The Code of Conduct around Portland State University and other places is clear:  women, and men, can dress how they like within whatever boundaries the courts would uphold (e.g. going stark naked is still not accepted public "attire" except in designated areas), and no aspect of one's costume or dress should be considered "an invitation" as in "but she dressed like a slut, your honor".

Understood?

Put in other terms, guys have no right to behave like dicks no matter how women dress or undress themselves.  "Consent mode" and "dress code" are two different concepts.  Don't confuse them.

Get it yet?

Some in the crowd were professional dancers who considered their performance art very far from an invitation to random others to assume anything about their willingness to have any specific type of relationship.  Portland has a lot of strip clubs.  These are supposed to enforce a professional code that keeps the dancers safe from non-consensual intimacy.

The main speech maker declaimed sorrow at even needing to hold such an event / protest as the rights being asserted should simply go without saying.  To have to fight for the right to never have non-consensual sex:  why again is that even up for debate?

Given the Code of Conduct is clear, I'm not for a moment saying it's necessarily a simple matter to resolve every dispute wherein an aggrieved party alleges non-consent after the fact.  Many a soap opera has featured a betrayal wherein an innocent party becomes the target of a criminal accusation, for whatever motive (revenge, blackmail etc.), or wherein a perpetrator protests innocence by alleging such a motive on the part of the aggrieved.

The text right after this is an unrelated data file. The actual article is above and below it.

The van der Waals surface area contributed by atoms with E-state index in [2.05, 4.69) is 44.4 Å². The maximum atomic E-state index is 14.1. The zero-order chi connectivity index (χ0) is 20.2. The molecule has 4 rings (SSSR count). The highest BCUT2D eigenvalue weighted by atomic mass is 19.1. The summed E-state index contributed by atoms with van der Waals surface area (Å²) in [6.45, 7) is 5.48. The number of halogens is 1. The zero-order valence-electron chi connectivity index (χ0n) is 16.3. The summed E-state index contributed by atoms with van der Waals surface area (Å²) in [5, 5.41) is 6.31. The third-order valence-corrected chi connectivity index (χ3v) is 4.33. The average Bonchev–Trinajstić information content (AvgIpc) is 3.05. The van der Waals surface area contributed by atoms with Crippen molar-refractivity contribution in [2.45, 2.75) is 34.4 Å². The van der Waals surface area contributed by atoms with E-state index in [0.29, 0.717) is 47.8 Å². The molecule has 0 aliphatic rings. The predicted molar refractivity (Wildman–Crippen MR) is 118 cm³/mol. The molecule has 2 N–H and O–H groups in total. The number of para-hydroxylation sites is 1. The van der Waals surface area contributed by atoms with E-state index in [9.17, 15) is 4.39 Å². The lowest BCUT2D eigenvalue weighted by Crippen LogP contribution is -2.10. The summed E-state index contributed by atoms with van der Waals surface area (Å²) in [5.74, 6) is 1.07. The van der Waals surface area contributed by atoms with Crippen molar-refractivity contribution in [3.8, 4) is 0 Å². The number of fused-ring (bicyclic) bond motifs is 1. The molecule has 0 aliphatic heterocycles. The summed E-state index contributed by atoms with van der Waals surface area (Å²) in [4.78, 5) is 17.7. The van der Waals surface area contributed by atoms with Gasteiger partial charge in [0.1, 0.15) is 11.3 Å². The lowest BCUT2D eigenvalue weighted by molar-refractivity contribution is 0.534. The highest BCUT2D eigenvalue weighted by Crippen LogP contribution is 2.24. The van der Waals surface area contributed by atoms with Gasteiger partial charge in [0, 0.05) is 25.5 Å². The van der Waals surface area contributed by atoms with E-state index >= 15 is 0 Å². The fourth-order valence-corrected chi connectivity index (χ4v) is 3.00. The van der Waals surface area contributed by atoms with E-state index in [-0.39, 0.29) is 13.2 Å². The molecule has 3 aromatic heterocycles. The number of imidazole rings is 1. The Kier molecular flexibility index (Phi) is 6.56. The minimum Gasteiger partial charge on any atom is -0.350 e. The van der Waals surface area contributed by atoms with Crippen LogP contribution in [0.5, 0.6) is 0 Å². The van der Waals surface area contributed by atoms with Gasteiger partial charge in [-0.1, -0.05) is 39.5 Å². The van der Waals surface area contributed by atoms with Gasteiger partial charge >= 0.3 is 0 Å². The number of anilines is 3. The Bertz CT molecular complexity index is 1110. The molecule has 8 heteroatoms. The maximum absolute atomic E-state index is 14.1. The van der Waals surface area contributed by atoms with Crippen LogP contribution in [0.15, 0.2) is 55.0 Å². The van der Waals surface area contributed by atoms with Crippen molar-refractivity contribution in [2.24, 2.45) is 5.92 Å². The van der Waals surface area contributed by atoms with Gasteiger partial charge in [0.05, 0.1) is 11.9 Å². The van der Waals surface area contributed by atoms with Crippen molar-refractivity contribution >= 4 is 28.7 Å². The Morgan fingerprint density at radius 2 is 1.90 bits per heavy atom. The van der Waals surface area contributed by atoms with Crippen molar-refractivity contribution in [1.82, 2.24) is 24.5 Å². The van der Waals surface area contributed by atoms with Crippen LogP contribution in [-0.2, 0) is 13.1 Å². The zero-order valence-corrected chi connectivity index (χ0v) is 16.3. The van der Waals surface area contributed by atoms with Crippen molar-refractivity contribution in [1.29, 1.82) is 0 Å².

Soap operas sometimes make matters easy for the audience as there's often a "fly on the wall" point of view (the camera) giving the inside story.  Usually a jury of one's peers, or the court of public opinion, as the case may be, will not have the luxury of such a viewpoint.

That's where the police and detective shows come in, along with the lawyer shows.  Our TV channels are awash in such stuff.  At St. Dominic Academy, they almost all watched General Hospital.

Tuesday, September 09, 2014

Sounding Some Themes



I told the story of CareWheels, as I knew it, to 791 Techologies in Canada.  That was Ron Braithwaite's project.  I hung out with 791 people at DjangoCon a lot, as they were among the top sponsors.

I'm settling in to this routine where I meet at Red Square wearing my AFSC Liaison hat and swap papers around with the Multnomah Meeting Communications Clerk.  Sounds very toontown doesn't it, like out of some Hollywood movie.  Red Square is just a coffee shop and the Portland AFSC is moving closer to Stark Street, so it's convenient for me 'n Rick, both Friends, to chat over coffee sometimes.

Holden is in Sebastopol I'm pretty sure, with Carol on her way from LAX right now.  Melody got a voicemail from the away team near Kathmandu, still heading for the Rotary-sponsored women's clinic so far as we know.  Glad to meet up with Jen and Yarrow again, and to finally meet Melody's dad.  Uncle Bill is training over from Seattle.

Wanderers will likely celebrate the Solstice on the 19th, which for me will likely start at Colonel Summers where I'm still active with the SE FNB chapter (that's Food Not Bombs, lots in these blogs about the local group, with some links to global resources).  FNB was hosted by the Quaker meetinghouse on Stark Street for about a year, when Blue House was also providing more logistical support.  We were more of a hub back then.  Our main supplier moved and Lindsey found more time to work on music after that.

OK, enough with the random notes, gives the flavor.  Sounding some earlier themes, keeping my storylines going.  CareWheels.  Some good thinking went into that project.

I've also been hyping Fibonacci Numbers on math-teach.  So what else is new?